Daequan Cook isn’t likely to ever win any awards for his defense.
In fact, it wouldn’t be unfair to label him a liability on that end of the floor.
But one thing that is becoming increasingly clear is that opponents darn sure won’t turn their matchup against Cook into a layup drill.
Cook won’t stand for it. He’s one of the few players on the Thunder who effectively deliver hard fouls to prevent easy scores.
In the first half against Miami on Sunday, Cook wrapped up Dwyane Wade and LeBron James with purpose, preventing them from muscling up high-percentage shots and potentially converting three-point plays. Cook sent them to the foul line and made them earn their points.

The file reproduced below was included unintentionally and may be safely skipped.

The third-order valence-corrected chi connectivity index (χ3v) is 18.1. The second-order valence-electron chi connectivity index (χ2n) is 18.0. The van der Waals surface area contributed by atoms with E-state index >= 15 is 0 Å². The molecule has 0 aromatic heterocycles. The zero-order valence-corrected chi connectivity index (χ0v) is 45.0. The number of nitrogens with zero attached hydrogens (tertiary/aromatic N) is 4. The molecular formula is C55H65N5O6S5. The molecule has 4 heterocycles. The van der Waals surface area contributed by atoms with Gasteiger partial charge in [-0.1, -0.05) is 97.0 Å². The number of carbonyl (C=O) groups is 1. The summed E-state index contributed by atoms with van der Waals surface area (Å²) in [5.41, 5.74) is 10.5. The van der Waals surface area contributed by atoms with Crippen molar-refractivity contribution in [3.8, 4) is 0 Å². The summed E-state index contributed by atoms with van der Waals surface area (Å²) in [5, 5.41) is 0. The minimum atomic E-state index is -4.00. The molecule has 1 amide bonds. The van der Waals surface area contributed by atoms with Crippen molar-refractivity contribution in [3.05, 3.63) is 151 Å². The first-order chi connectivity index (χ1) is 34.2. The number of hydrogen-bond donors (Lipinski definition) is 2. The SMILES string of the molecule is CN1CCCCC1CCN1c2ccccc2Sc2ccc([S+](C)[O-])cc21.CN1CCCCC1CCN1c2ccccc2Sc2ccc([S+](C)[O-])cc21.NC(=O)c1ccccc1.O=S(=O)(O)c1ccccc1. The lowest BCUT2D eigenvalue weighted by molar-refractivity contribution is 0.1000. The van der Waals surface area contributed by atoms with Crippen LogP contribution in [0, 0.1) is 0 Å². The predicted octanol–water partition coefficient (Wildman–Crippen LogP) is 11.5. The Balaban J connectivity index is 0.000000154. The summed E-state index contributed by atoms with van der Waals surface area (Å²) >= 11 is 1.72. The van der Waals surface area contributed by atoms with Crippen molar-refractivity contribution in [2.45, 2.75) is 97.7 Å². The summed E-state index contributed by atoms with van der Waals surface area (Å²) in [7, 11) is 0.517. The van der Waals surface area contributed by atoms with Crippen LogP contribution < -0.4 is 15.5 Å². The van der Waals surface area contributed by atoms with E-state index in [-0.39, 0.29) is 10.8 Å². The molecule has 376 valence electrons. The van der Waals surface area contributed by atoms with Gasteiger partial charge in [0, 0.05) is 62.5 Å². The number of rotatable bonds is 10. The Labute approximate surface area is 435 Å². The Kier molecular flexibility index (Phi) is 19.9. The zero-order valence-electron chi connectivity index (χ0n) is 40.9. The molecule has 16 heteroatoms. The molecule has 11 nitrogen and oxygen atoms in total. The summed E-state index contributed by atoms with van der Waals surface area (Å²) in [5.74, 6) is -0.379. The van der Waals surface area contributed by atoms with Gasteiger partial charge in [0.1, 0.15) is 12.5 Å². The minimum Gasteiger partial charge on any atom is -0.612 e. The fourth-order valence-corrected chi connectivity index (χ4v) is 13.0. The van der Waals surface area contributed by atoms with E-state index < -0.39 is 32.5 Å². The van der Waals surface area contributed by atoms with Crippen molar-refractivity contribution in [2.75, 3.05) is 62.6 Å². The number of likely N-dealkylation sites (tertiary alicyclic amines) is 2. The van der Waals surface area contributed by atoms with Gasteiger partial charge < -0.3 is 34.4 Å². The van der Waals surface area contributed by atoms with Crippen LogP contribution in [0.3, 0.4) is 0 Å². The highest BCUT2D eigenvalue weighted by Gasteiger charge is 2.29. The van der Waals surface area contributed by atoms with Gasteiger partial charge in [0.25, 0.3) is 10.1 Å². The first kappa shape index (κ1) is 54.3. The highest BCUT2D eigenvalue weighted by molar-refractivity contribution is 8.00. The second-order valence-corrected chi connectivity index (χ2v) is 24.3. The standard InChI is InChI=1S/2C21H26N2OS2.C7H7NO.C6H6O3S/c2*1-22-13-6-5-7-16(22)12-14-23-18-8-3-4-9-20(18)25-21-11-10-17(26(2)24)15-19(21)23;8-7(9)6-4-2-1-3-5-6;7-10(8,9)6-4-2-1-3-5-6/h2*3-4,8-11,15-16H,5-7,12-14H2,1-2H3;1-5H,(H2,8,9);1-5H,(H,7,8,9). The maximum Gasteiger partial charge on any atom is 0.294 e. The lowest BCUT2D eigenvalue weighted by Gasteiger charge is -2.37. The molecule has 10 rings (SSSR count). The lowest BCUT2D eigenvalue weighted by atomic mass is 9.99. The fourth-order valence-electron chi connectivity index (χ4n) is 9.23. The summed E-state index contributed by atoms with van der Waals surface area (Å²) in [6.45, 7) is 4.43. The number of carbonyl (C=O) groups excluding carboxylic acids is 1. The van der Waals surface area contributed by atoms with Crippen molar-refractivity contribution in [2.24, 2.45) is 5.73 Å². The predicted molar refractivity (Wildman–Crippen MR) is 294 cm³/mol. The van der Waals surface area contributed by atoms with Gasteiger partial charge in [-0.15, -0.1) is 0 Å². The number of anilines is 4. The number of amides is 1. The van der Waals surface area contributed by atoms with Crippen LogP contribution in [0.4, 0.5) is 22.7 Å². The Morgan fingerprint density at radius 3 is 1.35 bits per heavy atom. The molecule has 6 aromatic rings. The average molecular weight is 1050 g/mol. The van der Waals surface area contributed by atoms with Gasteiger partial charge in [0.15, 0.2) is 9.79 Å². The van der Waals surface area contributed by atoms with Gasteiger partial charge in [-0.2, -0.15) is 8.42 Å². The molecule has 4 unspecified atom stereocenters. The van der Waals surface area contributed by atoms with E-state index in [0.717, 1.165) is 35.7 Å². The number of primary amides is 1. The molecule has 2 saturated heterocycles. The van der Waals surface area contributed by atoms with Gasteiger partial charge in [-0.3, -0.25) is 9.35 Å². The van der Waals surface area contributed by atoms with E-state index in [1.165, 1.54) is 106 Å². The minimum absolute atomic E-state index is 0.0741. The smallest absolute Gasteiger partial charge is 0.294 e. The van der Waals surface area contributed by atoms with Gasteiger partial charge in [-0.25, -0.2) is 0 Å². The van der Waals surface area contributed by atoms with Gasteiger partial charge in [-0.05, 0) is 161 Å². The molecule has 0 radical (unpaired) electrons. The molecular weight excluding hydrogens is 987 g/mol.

To the naked eye, Cook’s 10 first-half points in that game, which included two 3-pointers, were his biggest contribution.
But those two shrewd stops were not small victories. A major factor in the Thunder’s defensive slippage this season can be attributed to allowing to0 many uncontested shots. And that has caused opponents’ field-goal percentages to skyrocket, while also setting off a domino effect that leads to breakdowns in other areas of the Thunder’s defense.
“The one thing that we’ve been slacking on a lot of times is the easy buckets in transition,” Cook said. “So we got to slow that down a little bit. And that’s just always been in me to always foul hard to make sure a guy doesn’t get the shot off.”
Cook’s textbook fouls are rivaled on the Thunder by only Nick Collison and Eric Maynor.
So where did Cook learn to foul?
“I played for Pat Riley,” said Cook, referring to the one-time drill sergeant of a coach whom Cook played for as a rookie during the 2007-08 season. “It wasn’t nothing easy on that team. I played behind Alonzo Mourning, Shaquille O’Neal, guys that are hard foulers. It’s nothing earned easy in this game.”
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